The New York Times Is No Friend to Victims of Iranian Terror
As the father of a victim of Iranian-sponsored terrorism, it’s hard to understand what drives the New York Times to take inconsistent positions on the same issue. After reading Ira Stoll’s recent column in The Algemeiner — New York Times Refuses Ad Opposing Iran Nuclear Deal, Demanding Changes: ‘We Can’t Accept Paragraph Two — one has to wonder who’s making these decisions.
Stoll reported that “The New York Times is refusing to publish a full-page advertisement advocating against a new Iran nuclear deal unless the advertiser changes it to remove references to Iran murdering Americans.” The ad as submitted by Rabbi Shmuley Boteach was rejected because, as he was told: “You are accusing a country … you can’t say it directly.”
In the version of the ad that eventually received a green light from the Times, Boteach’s initial assertion — that “the Iranian regime and the terrorists of the IRGC have caused rivers of American blood to flow, all while promising that Israel would be exterminated” — was nowhere to be found.
It’s puzzling — precisely because the Times itself has reported on Iran’s involvement as a state-sponsor of terrorism for more than 20 years.
After the April 1995 murder of my daughter Alisa while she was a student in Israel, I sued the Islamic Republic of Iran using the provision of a new United States law, for providing financing to the Palestinian Islamic Jihad terror group that carried out the attack. Judge Royce Lamberth of the US District Court in Washington, DC, agreed with me, awarding our family nearly a quarter of a billion dollars in damages.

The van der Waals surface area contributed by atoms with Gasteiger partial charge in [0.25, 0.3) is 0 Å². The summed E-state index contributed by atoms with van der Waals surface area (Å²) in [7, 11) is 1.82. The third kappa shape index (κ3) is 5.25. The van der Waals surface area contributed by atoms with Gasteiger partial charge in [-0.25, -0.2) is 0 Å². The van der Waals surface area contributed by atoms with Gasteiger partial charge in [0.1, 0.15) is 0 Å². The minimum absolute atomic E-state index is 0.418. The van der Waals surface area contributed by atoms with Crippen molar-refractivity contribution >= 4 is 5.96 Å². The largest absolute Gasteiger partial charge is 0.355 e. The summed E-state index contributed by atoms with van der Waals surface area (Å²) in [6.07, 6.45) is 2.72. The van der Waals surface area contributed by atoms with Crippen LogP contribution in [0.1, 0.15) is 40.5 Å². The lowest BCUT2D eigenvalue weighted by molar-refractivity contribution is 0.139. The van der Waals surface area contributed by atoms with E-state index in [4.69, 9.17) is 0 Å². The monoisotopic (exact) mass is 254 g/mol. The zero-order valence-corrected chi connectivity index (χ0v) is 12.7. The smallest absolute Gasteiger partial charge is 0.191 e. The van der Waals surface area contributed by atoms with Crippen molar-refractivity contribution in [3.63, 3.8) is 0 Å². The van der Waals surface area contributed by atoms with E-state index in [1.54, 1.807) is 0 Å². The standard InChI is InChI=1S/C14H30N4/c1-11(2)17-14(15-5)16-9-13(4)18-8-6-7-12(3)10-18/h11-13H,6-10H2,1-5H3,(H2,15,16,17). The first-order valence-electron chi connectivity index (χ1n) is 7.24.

Over three stories between 1997 and 1999, the Times covered our initiation of the lawsuit, the judgement we won, and a review of what drove me to compel Iran to answer for its crime.
So, as Boteach and Ira Stoll wonder: what drove the paper’s decision to screen the rabbi’s ad?
I have come to accept the fact that the Times is no friend of those who have lost loved ones to Iranian terror. Despite court rulings establishing Iranian guilt, Tehran’s sponsorship of terror is always qualified as “alleged.” Nor is the paper unbiased when it reports on flareups between Israel and Hamas in Gaza, or on Palestinian terror attacks against Israelis.
Somehow, the Times‘ attempt to downplay Iran’s role as a sponsor of terrorism and as a country seeking to obtain nuclear weapons while it announces that it intends to obliterate Israel still surprises us. We should stop being surprised.
Stephen M. Flatow is an attorney in New Jersey and the father of Alisa Flatow, who was murdered in an Iranian-sponsored Palestinian terrorist attack in 1995. He is the author of A Father’s Story: My Fight for Justice Against Iranian Terror.